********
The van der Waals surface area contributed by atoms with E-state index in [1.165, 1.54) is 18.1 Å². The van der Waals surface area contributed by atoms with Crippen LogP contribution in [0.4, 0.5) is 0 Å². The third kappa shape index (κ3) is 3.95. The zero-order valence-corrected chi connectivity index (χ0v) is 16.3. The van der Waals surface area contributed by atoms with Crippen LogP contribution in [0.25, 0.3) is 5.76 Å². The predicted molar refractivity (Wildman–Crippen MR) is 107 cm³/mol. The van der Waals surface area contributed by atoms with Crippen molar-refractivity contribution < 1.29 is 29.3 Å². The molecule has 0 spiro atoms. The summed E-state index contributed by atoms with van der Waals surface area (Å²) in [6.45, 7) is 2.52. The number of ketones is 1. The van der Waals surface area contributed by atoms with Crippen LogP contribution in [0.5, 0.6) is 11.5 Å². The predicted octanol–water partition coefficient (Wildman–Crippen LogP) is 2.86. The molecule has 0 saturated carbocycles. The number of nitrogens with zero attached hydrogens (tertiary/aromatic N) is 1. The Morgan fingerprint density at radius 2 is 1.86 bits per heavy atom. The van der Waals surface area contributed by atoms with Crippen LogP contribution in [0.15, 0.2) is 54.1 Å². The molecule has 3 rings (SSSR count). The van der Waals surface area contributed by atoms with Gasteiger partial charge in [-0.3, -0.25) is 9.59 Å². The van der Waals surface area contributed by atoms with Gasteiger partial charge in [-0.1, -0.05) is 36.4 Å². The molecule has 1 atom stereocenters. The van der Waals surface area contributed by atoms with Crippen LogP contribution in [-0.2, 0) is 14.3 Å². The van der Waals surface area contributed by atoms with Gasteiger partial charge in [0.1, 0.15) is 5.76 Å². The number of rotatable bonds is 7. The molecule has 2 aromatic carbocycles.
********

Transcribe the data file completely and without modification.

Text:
The van der Waals surface area contributed by atoms with E-state index in [1.165, 1.54) is 18.1 Å². The van der Waals surface area contributed by atoms with Crippen LogP contribution in [0.4, 0.5) is 0 Å². The third kappa shape index (κ3) is 3.95. The zero-order valence-corrected chi connectivity index (χ0v) is 16.3. The van der Waals surface area contributed by atoms with Crippen LogP contribution in [0.25, 0.3) is 5.76 Å². The predicted molar refractivity (Wildman–Crippen MR) is 107 cm³/mol. The van der Waals surface area contributed by atoms with Crippen molar-refractivity contribution < 1.29 is 29.3 Å². The molecule has 0 spiro atoms. The summed E-state index contributed by atoms with van der Waals surface area (Å²) in [6.45, 7) is 2.52. The number of ketones is 1. The van der Waals surface area contributed by atoms with Crippen LogP contribution in [0.5, 0.6) is 11.5 Å². The predicted octanol–water partition coefficient (Wildman–Crippen LogP) is 2.86. The molecule has 0 saturated carbocycles. The number of nitrogens with zero attached hydrogens (tertiary/aromatic N) is 1. The Morgan fingerprint density at radius 2 is 1.86 bits per heavy atom. The van der Waals surface area contributed by atoms with Crippen LogP contribution in [0.15, 0.2) is 54.1 Å². The molecule has 3 rings (SSSR count). The van der Waals surface area contributed by atoms with Gasteiger partial charge in [-0.3, -0.25) is 9.59 Å². The van der Waals surface area contributed by atoms with Gasteiger partial charge in [-0.1, -0.05) is 36.4 Å². The molecule has 1 atom stereocenters. The van der Waals surface area contributed by atoms with Crippen LogP contribution in [-0.2, 0) is 14.3 Å². The van der Waals surface area contributed by atoms with Gasteiger partial charge in [0.1, 0.15) is 5.76 Å². The number of rotatable bonds is 7. The molecule has 2 aromatic carbocycles.